I worked part-time for the US Post Office from summer 1962 to summer 1964. After one week at the main post office downtown, I was sent to the Peavine Station – the one at Ryland and Wells – which handled all the parcel post. I started at 4:30 PM and drove a truck around to all the substations (University campus, Washington St, Valley Hardware (is that right?) in the shopping center at California and Booth, and one on S Virginia. I collected all their mail, dropped everything except the parcel post at the main office, and took the parcel post to the Peavine Station. By 10:30 (end of my shift) all the outgoing parcel post had been sorted and dispatched. 

After about a year or so, a new parcel post station was built at 2nd and Kietzke Lane [later to become a fabric store, on the east end of Kuenzli Street  – ed.] 

The California parcel post had to be sorted into sectional centers. I can’t remember exact numbers anymore, but there were hundreds of California post offices and about 32 sectional centers – and I was the only parcel post employee who was able to memorize what went where. The five or six busiest days before Christmas would get really hairy. We all, even the part-timers, would work extra hours. Whatever time I came in, there would be a mountain of CA parcels waiting to be sorted. If necessary, someone else would be assigned to do the substation collection and I would go to work on the CA parcels. We always made the dispatch time of 7:30 PM!

Eric

 >>>>>>>>>>>>>>>>>>>>>>>>>>>>>>>….Martin Schuster’s letter follows:
 
 
Hi Karl,
 
Some more for South Wells, in the early 1970’s.
 
MODERN DRUG and SPORTING–320 S Wells.  In the 1960’s, when you went
in, they had a tube tester on the right side.  I bet you remember taking the tubes
out of a radio or TV and testing them?  They were there in 1971, but not sure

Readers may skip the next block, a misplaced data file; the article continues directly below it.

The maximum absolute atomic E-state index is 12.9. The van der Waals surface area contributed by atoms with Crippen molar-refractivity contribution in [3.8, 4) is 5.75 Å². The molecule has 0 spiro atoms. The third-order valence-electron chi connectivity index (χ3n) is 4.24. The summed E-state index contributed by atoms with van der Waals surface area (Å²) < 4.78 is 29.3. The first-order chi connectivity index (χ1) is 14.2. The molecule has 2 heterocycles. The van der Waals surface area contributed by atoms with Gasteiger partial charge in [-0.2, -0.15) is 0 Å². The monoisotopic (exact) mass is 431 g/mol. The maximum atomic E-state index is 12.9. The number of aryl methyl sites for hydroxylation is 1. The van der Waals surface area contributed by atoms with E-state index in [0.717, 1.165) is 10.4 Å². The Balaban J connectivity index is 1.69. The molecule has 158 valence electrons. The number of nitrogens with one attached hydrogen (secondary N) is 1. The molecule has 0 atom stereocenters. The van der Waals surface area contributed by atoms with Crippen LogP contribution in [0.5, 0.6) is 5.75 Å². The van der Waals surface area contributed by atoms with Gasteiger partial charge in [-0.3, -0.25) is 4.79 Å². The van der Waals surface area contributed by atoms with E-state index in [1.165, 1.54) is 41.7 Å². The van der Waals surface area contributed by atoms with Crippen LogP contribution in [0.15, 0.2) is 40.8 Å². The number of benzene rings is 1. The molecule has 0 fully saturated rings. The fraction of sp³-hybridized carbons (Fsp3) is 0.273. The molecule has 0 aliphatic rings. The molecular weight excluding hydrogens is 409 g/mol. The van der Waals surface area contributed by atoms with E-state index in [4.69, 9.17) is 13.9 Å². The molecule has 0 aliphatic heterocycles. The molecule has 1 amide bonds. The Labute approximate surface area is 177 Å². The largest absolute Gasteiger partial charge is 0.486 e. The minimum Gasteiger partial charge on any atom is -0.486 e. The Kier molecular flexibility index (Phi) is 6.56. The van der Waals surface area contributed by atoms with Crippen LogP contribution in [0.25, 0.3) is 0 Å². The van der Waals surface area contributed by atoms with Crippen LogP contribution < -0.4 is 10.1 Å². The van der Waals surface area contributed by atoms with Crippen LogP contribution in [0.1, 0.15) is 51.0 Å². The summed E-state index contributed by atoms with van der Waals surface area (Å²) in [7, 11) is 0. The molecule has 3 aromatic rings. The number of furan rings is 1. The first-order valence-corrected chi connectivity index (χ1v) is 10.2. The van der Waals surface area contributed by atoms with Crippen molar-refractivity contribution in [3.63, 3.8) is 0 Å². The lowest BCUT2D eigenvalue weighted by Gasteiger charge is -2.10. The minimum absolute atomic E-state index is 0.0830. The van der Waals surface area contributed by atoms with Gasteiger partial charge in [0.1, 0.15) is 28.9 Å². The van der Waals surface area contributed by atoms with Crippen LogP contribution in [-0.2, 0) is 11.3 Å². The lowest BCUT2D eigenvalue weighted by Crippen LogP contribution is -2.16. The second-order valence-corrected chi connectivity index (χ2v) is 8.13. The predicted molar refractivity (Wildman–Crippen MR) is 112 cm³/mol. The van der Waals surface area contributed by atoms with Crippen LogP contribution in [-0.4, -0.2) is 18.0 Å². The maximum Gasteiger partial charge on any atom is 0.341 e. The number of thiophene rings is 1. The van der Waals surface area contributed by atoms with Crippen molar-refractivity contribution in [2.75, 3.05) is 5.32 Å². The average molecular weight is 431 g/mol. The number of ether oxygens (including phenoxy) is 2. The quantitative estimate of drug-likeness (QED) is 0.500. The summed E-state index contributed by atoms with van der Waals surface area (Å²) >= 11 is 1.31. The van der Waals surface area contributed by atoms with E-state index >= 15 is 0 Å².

if the tube tester was still there.
 
In that same building, there was OAKMAN’S at 310-320 S Wells, and they had
blueprint service as well as other services.  I still remember the big machines
for doing the blueprint service and the smell.
 
At the southern end of the building, was a Bell of Nevada building and where
some station and PBX crews and trucks were housed.  Bell of Nevada didn’t
mark some buildings, so maybe many people didn’t know it was there.  You came in
to the back of the building from Ryland Street and drove into the building
and only went out on the Wells Avenue side.  The exit was in front of the sidewalk
and you had to stop and beep, in case some pedestrians were going across.
They might have had a mirror and as I recall, sometimes a foreman would direct
traffic going out in the morning.   It was double story for offices and upstairs, you
could look south and see Bevilacqua’s  storage lot with big timbers on the grounds.
After the remodel years ago, the end was demolished and I think a parking  lot was
put in.
 
Our family lived on Roberts Street in 1961 and I think I remember them building
the offices on the southwest side of Roberts and Wells.  It seems to me Wells
Avenue was still two lanes at that time.  On the north east side of Wells and
Roberts were the Yparraguirre  Apartments and the old guy really kept them
in great shape.
 
Down the block going south was Vogue Cleaners.  And next to them was a Chevron
Station in the 1960’s and a Shell Station on the same side, but on Taylor and Wells.
Taco Johns and a 7/11 now occupy the spots.  Not sure when the filling stations
were gone.
 
In the 1960’s, Craig’s Cafe was south of the Shell Station,  but was probably gone
by the 70’s.  There was a swimming  supply store at that location later on.
 
Seymour’s, a small convenience grocery store, was on the south east side of Wells
and Moran.  It was there in the 60’s,  Lou. [Roy Powers did a painting of it.]
 
I still remember going down to the old Post Office at Wells and Ryland.  They had
the nicest lady ever, behind the counter.  A real sweetheart.  She must have enjoyed
her job!  Later on, it was a NAPA store and they had a machine shop for brake turning,
etc.  Maybe Fess Motor Supply?
 
Thanks for the article today.
 
Martin Schuster